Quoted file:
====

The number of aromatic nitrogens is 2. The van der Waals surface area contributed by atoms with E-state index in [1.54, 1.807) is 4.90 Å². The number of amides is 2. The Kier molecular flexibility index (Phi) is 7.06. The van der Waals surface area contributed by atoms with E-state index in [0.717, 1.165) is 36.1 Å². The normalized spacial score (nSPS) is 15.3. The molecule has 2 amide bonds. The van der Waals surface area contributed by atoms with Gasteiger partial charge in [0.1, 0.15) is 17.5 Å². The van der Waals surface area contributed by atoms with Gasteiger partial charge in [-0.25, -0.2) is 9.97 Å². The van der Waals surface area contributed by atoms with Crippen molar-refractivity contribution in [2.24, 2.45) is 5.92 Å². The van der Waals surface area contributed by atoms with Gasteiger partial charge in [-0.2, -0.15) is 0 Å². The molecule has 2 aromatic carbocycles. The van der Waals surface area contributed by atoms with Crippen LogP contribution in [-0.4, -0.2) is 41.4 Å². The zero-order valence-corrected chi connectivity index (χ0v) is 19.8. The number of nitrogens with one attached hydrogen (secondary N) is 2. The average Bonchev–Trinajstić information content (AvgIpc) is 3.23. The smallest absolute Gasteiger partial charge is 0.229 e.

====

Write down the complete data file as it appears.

The number of aromatic nitrogens is 2. The van der Waals surface area contributed by atoms with E-state index in [1.54, 1.807) is 4.90 Å². The number of amides is 2. The Kier molecular flexibility index (Phi) is 7.06. The van der Waals surface area contributed by atoms with E-state index in [0.717, 1.165) is 36.1 Å². The normalized spacial score (nSPS) is 15.3. The molecule has 2 amide bonds. The van der Waals surface area contributed by atoms with Gasteiger partial charge in [0.1, 0.15) is 17.5 Å². The van der Waals surface area contributed by atoms with Gasteiger partial charge in [-0.25, -0.2) is 9.97 Å². The van der Waals surface area contributed by atoms with Crippen molar-refractivity contribution in [2.24, 2.45) is 5.92 Å². The van der Waals surface area contributed by atoms with Gasteiger partial charge in [-0.2, -0.15) is 0 Å². The molecule has 2 aromatic carbocycles. The van der Waals surface area contributed by atoms with Crippen LogP contribution in [-0.4, -0.2) is 41.4 Å². The zero-order valence-corrected chi connectivity index (χ0v) is 19.8. The number of nitrogens with one attached hydrogen (secondary N) is 2. The average Bonchev–Trinajstić information content (AvgIpc) is 3.23. The smallest absolute Gasteiger partial charge is 0.229 e.